The Architecture of Democracy, Proposed Parliament House in Malaysia

The Architecture of Democracy, Proposed Parliament House in Malaysia

Updated: June 25, 2014

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The Architecture of Democracy, Proposed Parliament House Malaysia

Its been a while since I last posted anything in miragestudio7, I’ve been a extremely busy with my thesis so I haven ‘t had much time to blog. The good news is, today is D-Day, well, not entirely accurate because after the submission comes the presentation, so here are a few images on my thesis project, not fantastic, wish I had more time or put in more effort in the drawings, especially the core idea, there are still rooms for improvement.

The main objective of the project is to develop an appropriate state architecture that ‘meets’ the people, and further explore the democratic language of a parliament and public spaces with the creative use of light, spatial qualities and the balancing act between the need for security and openness.

Democracy now and then

When political theorist discuss public space, they generally refer the print and digital media as the representative for democracy, this is contrast to the olden civilization where public spaces such as the forum and debating chamber played a significant role in determine the idea of democracy, the shift from physical to virtual has taken place for a number of reasons. This is due to scale and complexity of our society, as our civilization evolves and grew larger, it is impossible for everyone to gather and argue in a physical forum, furthermore with the invention of print media and the beginning of digital age, physical forum has taken a backseat and sadly it remained architecturally stagnant in term of design until the introduction of a newer parliaments in the 21st century.

As I’ve mentioned earlier, the birth of undemocratic architecture begins with the introduction of print media, when the need to gather ceased to exist, so does the need for public forum, therefore state architecture took a different path and no longer caters for the public needs to gather, witness and most importantly to participate physically. State architecture as we know, became dull, boring and monumentally redundant, things are made worst with the imitation of Roman classical architecture such as the Capitol Hill in Washington and closer to home, Putrajaya with its out of context Arabic dome and style, which is geographically out of tune, and regionally out of context with the local climate, what happened to the Malay Minagakabau architecture?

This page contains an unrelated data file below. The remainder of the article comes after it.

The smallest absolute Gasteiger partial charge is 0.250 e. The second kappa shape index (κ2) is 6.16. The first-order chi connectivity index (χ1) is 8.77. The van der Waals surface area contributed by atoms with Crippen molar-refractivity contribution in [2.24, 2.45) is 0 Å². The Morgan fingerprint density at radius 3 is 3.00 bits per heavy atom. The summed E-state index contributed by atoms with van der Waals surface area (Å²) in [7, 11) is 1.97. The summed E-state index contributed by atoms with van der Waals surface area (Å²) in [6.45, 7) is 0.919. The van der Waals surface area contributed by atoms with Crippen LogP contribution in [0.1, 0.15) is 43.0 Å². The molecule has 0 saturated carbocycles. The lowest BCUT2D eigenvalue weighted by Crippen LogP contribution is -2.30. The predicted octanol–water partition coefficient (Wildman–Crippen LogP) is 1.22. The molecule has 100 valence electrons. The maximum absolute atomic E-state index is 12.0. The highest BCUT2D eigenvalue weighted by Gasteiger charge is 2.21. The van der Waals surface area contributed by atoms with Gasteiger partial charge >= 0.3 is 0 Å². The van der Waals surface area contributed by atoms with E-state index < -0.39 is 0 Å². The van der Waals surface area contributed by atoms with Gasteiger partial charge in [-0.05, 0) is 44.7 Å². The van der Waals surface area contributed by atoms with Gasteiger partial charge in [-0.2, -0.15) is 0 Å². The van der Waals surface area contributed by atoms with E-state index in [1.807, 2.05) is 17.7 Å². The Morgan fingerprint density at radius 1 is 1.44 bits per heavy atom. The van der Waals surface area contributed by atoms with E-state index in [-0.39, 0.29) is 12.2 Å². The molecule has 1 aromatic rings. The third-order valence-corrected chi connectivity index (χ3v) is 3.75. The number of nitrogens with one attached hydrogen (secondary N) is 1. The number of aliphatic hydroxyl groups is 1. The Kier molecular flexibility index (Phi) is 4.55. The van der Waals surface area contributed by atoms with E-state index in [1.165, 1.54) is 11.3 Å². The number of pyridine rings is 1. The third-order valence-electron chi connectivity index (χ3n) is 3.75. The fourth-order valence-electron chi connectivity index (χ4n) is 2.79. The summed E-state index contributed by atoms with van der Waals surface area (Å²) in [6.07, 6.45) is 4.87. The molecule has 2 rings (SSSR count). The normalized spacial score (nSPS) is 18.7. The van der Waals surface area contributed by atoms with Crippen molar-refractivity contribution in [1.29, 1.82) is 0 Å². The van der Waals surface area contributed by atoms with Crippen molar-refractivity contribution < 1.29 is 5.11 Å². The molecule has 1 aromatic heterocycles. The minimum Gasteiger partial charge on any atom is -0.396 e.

Precedent Studies

  • Frank Lloyd Wright – Johnson Wax Building
  • Norman Foster – The Bundestag/Reichstag
  • Enric Miralles – Scottish Parliament
  • Richard Rogers – Cardiff Assembly
  • Louis Khan – Dacca Assembly
  • Le Corbusier – Chandigarh Assembly

Summary of Key Strategies

  • Hierarchy – Minimize hierarchy with the introduction of a building beneath ground, this would further provide an open space or plaza on the site for the public.
  • Transparency – make the workings of the debating chamber visible to the public, accessibility should be easy and straight forward without any security check.
  • Democracy – The proposed parliament should be conceptually driven by democracy, which comes in the form of the roof. Each column/roof works collectively to form the roof in unison, sheltering the public at the plaza. Just like democracy, we may have different views and opinions but we worked together as one.
  • Flexible Space, minimize the number of walls.
  • Localization with local materials.

For those that are interested in this topic, I highly recommend Frank Lloyd Wright’s “An Organic Architecture, the Architecture of Democracy”. A very informative book.

The Architecture of Democracy, Proposed Parliament House Malaysia
Click for enlarged image

The Architecture of Democracy, Proposed Parliament House Malaysia
Click for enlarged image

The Architecture of Democracy, Proposed Parliament House Malaysia
Click for enlarged image

The Architecture of Democracy, Proposed Parliament House Malaysia
Click for enlarged image

The Architecture of Democracy, Proposed Parliament House Malaysia
Click for enlarged image

The Architecture of Democracy, Proposed Parliament House Malaysia
Click for enlarged image

The Architecture of Democracy, Proposed Parliament House Malaysia

Last but not least, the sectional model took me ages and 3 generations to built, would like to thank Jake and the lecturer from the art department for the wonderful ‘Sculpturing 101′ class, I have to admit, molding the cones with the wheel was fun. Wish I had one back home. Sorry for the poor craftsmanship, the cones could have been better if I had more time.

The Architecture of Democracy, Proposed Parliament House in Malaysia

Apart from funneling light into the building, each column/roof works together collectively to form the roof in unison, sheltering the public at the plaza. Just like democracy, we may have different views and opinions but we worked together as one.